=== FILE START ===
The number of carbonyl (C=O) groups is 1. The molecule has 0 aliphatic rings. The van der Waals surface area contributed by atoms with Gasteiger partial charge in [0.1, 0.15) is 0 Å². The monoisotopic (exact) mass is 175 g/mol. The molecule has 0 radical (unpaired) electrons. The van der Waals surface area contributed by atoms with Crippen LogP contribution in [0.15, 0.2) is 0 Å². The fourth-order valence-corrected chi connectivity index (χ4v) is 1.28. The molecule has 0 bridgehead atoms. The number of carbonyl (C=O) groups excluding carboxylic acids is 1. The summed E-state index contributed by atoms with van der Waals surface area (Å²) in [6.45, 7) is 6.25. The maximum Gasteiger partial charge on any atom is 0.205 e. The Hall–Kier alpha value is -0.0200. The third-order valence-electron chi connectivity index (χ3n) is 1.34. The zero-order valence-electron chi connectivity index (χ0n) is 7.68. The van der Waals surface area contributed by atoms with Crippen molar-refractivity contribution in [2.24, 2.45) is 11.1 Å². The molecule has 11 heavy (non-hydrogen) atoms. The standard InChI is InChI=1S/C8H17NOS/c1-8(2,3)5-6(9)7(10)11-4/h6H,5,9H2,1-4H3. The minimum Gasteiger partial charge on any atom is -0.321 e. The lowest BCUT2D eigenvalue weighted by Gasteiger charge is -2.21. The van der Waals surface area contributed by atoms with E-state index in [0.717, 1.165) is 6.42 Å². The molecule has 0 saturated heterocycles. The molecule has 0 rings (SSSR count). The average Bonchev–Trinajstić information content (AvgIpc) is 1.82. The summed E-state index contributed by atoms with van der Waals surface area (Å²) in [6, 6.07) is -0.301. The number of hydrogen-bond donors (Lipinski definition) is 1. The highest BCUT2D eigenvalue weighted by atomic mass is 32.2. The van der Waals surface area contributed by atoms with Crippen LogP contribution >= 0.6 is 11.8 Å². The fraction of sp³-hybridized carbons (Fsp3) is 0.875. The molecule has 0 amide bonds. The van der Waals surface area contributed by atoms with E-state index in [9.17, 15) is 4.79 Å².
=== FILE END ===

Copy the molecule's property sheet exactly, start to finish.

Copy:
The number of carbonyl (C=O) groups is 1. The molecule has 0 aliphatic rings. The van der Waals surface area contributed by atoms with Gasteiger partial charge in [0.1, 0.15) is 0 Å². The monoisotopic (exact) mass is 175 g/mol. The molecule has 0 radical (unpaired) electrons. The van der Waals surface area contributed by atoms with Crippen LogP contribution in [0.15, 0.2) is 0 Å². The fourth-order valence-corrected chi connectivity index (χ4v) is 1.28. The molecule has 0 bridgehead atoms. The number of carbonyl (C=O) groups excluding carboxylic acids is 1. The summed E-state index contributed by atoms with van der Waals surface area (Å²) in [6.45, 7) is 6.25. The maximum Gasteiger partial charge on any atom is 0.205 e. The Hall–Kier alpha value is -0.0200. The third-order valence-electron chi connectivity index (χ3n) is 1.34. The zero-order valence-electron chi connectivity index (χ0n) is 7.68. The van der Waals surface area contributed by atoms with Crippen molar-refractivity contribution in [2.24, 2.45) is 11.1 Å². The molecule has 11 heavy (non-hydrogen) atoms. The standard InChI is InChI=1S/C8H17NOS/c1-8(2,3)5-6(9)7(10)11-4/h6H,5,9H2,1-4H3. The minimum Gasteiger partial charge on any atom is -0.321 e. The lowest BCUT2D eigenvalue weighted by Gasteiger charge is -2.21. The van der Waals surface area contributed by atoms with E-state index in [0.717, 1.165) is 6.42 Å². The molecule has 0 saturated heterocycles. The molecule has 0 rings (SSSR count). The average Bonchev–Trinajstić information content (AvgIpc) is 1.82. The summed E-state index contributed by atoms with van der Waals surface area (Å²) in [6, 6.07) is -0.301. The number of hydrogen-bond donors (Lipinski definition) is 1. The highest BCUT2D eigenvalue weighted by atomic mass is 32.2. The van der Waals surface area contributed by atoms with Crippen LogP contribution >= 0.6 is 11.8 Å². The fraction of sp³-hybridized carbons (Fsp3) is 0.875. The molecule has 0 amide bonds. The van der Waals surface area contributed by atoms with E-state index in [9.17, 15) is 4.79 Å².